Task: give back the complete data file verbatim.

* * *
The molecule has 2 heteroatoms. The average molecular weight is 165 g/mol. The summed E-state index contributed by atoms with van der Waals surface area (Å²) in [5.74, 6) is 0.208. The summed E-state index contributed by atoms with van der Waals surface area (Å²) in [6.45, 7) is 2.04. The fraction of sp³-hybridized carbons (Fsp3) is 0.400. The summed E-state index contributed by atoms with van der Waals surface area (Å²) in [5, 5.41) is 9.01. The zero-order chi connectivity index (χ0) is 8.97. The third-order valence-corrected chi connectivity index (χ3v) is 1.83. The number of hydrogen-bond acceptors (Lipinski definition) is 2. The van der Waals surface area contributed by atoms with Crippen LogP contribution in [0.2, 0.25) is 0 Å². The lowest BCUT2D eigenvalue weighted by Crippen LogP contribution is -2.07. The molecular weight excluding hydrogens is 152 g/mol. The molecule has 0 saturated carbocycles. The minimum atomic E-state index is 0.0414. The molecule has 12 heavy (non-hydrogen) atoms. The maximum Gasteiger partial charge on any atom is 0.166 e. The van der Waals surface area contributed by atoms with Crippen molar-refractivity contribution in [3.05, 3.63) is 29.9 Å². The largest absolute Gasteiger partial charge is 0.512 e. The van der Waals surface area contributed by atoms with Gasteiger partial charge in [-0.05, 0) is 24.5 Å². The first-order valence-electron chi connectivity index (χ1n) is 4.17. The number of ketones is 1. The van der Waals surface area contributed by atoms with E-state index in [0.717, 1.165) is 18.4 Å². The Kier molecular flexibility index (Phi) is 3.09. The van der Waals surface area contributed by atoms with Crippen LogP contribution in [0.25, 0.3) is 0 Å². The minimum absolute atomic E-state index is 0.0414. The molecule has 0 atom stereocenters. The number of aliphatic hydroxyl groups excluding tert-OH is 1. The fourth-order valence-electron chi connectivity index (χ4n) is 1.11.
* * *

The molecule has 2 heteroatoms. The average molecular weight is 165 g/mol. The summed E-state index contributed by atoms with van der Waals surface area (Å²) in [5.74, 6) is 0.208. The summed E-state index contributed by atoms with van der Waals surface area (Å²) in [6.45, 7) is 2.04. The fraction of sp³-hybridized carbons (Fsp3) is 0.400. The summed E-state index contributed by atoms with van der Waals surface area (Å²) in [5, 5.41) is 9.01. The zero-order chi connectivity index (χ0) is 8.97. The third-order valence-corrected chi connectivity index (χ3v) is 1.83. The number of hydrogen-bond acceptors (Lipinski definition) is 2. The van der Waals surface area contributed by atoms with Crippen LogP contribution in [0.2, 0.25) is 0 Å². The lowest BCUT2D eigenvalue weighted by Crippen LogP contribution is -2.07. The molecular weight excluding hydrogens is 152 g/mol. The molecule has 0 saturated carbocycles. The minimum atomic E-state index is 0.0414. The molecule has 12 heavy (non-hydrogen) atoms. The maximum Gasteiger partial charge on any atom is 0.166 e. The van der Waals surface area contributed by atoms with Crippen molar-refractivity contribution in [3.05, 3.63) is 29.9 Å². The largest absolute Gasteiger partial charge is 0.512 e. The van der Waals surface area contributed by atoms with Gasteiger partial charge in [-0.05, 0) is 24.5 Å². The first-order valence-electron chi connectivity index (χ1n) is 4.17. The number of ketones is 1. The van der Waals surface area contributed by atoms with E-state index in [0.717, 1.165) is 18.4 Å². The Kier molecular flexibility index (Phi) is 3.09. The van der Waals surface area contributed by atoms with Crippen LogP contribution in [0.25, 0.3) is 0 Å². The minimum absolute atomic E-state index is 0.0414. The molecule has 0 atom stereocenters. The number of aliphatic hydroxyl groups excluding tert-OH is 1. The fourth-order valence-electron chi connectivity index (χ4n) is 1.11.